Your IP: 3.235.108.188 United States Near: United States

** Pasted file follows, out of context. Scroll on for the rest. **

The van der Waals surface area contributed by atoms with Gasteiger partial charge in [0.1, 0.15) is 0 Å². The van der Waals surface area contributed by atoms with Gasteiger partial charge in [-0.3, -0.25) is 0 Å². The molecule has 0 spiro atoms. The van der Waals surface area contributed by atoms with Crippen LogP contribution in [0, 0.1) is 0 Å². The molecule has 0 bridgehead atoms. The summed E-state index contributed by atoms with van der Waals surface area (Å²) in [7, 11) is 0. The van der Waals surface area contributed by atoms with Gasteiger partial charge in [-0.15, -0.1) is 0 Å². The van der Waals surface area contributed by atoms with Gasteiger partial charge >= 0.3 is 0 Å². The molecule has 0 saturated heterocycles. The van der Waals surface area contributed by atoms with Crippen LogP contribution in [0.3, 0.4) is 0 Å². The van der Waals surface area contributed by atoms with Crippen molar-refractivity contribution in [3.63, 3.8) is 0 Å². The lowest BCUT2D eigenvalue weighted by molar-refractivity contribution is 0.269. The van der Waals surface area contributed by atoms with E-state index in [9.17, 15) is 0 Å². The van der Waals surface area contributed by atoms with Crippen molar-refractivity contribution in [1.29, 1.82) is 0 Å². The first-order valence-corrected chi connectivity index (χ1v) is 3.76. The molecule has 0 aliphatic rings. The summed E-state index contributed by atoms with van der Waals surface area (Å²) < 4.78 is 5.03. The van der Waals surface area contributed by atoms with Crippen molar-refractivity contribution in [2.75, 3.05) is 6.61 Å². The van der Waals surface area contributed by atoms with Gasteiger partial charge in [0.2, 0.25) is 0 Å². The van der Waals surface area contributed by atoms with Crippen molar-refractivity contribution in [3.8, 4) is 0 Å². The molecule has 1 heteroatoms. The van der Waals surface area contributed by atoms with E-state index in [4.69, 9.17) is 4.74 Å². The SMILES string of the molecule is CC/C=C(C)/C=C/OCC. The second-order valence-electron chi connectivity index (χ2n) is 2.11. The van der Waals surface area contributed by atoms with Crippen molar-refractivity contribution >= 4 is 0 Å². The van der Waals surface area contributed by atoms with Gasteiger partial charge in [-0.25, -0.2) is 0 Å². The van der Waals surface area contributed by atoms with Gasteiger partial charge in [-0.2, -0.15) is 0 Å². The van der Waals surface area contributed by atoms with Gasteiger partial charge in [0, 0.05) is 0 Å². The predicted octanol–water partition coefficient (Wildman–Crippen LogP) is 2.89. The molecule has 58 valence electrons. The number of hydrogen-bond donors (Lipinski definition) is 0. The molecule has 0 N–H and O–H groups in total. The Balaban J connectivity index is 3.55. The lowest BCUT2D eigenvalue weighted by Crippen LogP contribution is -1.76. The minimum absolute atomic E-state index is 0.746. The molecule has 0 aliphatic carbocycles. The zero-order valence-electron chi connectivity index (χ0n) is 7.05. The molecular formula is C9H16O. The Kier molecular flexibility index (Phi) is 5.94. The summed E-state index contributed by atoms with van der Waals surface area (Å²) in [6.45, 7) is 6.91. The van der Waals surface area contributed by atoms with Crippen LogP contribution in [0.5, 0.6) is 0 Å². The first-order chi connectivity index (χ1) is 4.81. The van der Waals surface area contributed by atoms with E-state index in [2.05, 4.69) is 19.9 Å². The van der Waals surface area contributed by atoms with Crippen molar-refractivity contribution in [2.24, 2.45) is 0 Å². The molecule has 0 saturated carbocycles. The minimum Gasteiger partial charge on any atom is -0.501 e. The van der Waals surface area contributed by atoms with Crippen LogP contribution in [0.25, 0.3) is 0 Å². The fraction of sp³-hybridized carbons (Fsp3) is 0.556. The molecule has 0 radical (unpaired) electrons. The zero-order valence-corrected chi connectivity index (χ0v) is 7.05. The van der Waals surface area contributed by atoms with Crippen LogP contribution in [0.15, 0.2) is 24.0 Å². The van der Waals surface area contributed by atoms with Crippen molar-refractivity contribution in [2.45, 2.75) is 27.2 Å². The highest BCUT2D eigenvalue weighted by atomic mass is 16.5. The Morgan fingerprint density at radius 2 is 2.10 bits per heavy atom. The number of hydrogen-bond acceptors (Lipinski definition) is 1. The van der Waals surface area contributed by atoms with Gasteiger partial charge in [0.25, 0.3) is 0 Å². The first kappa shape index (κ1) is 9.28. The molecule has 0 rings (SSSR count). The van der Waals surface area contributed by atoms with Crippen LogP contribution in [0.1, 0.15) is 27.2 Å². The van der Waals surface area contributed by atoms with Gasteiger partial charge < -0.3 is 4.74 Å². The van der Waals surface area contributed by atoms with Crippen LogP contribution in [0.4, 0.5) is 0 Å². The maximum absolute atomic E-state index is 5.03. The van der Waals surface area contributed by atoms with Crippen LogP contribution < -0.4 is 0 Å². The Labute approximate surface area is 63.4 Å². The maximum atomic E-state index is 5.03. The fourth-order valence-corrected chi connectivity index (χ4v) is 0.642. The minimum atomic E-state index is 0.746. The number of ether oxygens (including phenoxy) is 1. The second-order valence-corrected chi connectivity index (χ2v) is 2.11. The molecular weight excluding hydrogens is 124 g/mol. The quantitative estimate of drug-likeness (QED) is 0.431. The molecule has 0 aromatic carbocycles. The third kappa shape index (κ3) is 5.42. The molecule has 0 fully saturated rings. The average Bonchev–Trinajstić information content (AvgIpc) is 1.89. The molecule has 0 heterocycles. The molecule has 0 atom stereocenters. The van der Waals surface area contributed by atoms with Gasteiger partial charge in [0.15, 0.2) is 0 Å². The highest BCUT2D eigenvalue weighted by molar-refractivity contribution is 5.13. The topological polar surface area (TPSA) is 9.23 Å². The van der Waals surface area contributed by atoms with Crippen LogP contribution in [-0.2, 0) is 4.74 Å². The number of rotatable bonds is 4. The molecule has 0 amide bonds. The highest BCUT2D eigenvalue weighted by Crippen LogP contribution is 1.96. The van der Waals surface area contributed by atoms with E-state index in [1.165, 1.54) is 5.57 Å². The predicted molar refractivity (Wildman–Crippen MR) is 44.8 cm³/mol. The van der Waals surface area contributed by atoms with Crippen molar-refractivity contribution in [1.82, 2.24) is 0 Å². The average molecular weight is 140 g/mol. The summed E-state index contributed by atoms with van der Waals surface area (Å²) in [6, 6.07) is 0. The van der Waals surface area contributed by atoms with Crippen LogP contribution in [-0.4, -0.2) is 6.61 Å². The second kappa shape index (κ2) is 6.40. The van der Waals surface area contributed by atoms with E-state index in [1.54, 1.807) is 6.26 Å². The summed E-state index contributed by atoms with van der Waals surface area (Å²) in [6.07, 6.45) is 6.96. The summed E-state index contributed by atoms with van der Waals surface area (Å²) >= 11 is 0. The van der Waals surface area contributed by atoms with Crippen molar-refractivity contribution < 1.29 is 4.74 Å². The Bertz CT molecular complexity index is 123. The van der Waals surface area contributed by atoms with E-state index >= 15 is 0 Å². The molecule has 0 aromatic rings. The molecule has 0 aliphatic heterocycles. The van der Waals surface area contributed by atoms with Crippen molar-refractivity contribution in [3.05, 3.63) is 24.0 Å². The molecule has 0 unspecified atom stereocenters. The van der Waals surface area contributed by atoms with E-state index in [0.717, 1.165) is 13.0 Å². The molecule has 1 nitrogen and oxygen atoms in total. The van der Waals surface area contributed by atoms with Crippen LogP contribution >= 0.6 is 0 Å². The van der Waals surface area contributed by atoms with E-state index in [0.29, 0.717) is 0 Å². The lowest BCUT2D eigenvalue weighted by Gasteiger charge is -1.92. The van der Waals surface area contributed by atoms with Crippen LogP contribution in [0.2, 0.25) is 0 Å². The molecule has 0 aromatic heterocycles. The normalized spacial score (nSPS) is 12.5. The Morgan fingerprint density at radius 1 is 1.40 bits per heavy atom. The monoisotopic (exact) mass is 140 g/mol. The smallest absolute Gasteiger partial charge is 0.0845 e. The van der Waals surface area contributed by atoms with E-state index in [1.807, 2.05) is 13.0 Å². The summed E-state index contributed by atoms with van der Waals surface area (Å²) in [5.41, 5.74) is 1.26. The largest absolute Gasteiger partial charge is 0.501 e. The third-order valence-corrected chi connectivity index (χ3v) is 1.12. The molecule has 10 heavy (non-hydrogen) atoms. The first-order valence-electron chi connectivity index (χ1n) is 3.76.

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This article is an orphan, as few or no other articles link to it. Please introduce links to this page from related articles; suggestions may be available. (February 2009) This article's tone or style may not reflect the formal tone used on Wikipedia. Specific concerns may be found on the talk page. See Wikipedia's guide to writing better articles for suggestions. (January 2009) Some proper names of unquestionable euphony, and with which we have been familiar from infaney, are of etrurian origin, though much improved in sound and appearance by Roman orthography and utterance. Thus Uhtafe became Octavius; Lauchme, Lucumo; Pumpu, Pomponius; Lekne, Licinius; Titiu, Titius or Titus; Tetile, Titilius; Tetnie, Titinius; Methlual, Metellus; Tarchu or Tarchom, Tarquinius; Tanchfil, Tanaquil. Of the name of the gods and of distinguished men some are obvious corruption of the Greek. Such as, Herkle for Hercules; Minerfe, or Menfra, for Minerva; Apulu for Apollo; Menle for Menelaus; Melakre for Meleanger; Kastur for Castor; and Pulbuke for Pollux. Numa Pompilius came into the world the year that Rome was founded, and was the longest liver of all the male patrician children born in that year. Such being the law of the Tuscan Saeculum, that its first duration in any state should be always determined by the longest liver amongst the patricians who were born at the precise time of its establishment. The Latin and Sabine Senators chose Numa Pompilius to be king, and the united curiae of Romans, Querites and Luceres, confirmed the election. His name of Pumpili or Pumpu is Etruscan, and was Latinized afterwords into Pompilius and Pomponius. According to the Tuscan and Sabine customs of annexing the mother's name , we believe Pumpu to have been the name of Numa's mother. According to Pompey the Great: a political biography, Pompous was also used as a name, for that reason can be linked to the root of Pumpu , Pomponius, Pompey, Pomponi. ... make his way to Luceria, bringing with him a total of twenty-six cohort, to be closely followed by a further five under the command of Pompous' cousin. External links The History of Etruria by Gray, Elizabeth Caroline ( Jhonstone), 1800-1887. Pompey the Great: a political biography By Robin Seager. This article about an Ancient Roman politician is a stub. You can help Wikipedia by expanding it.v · d · e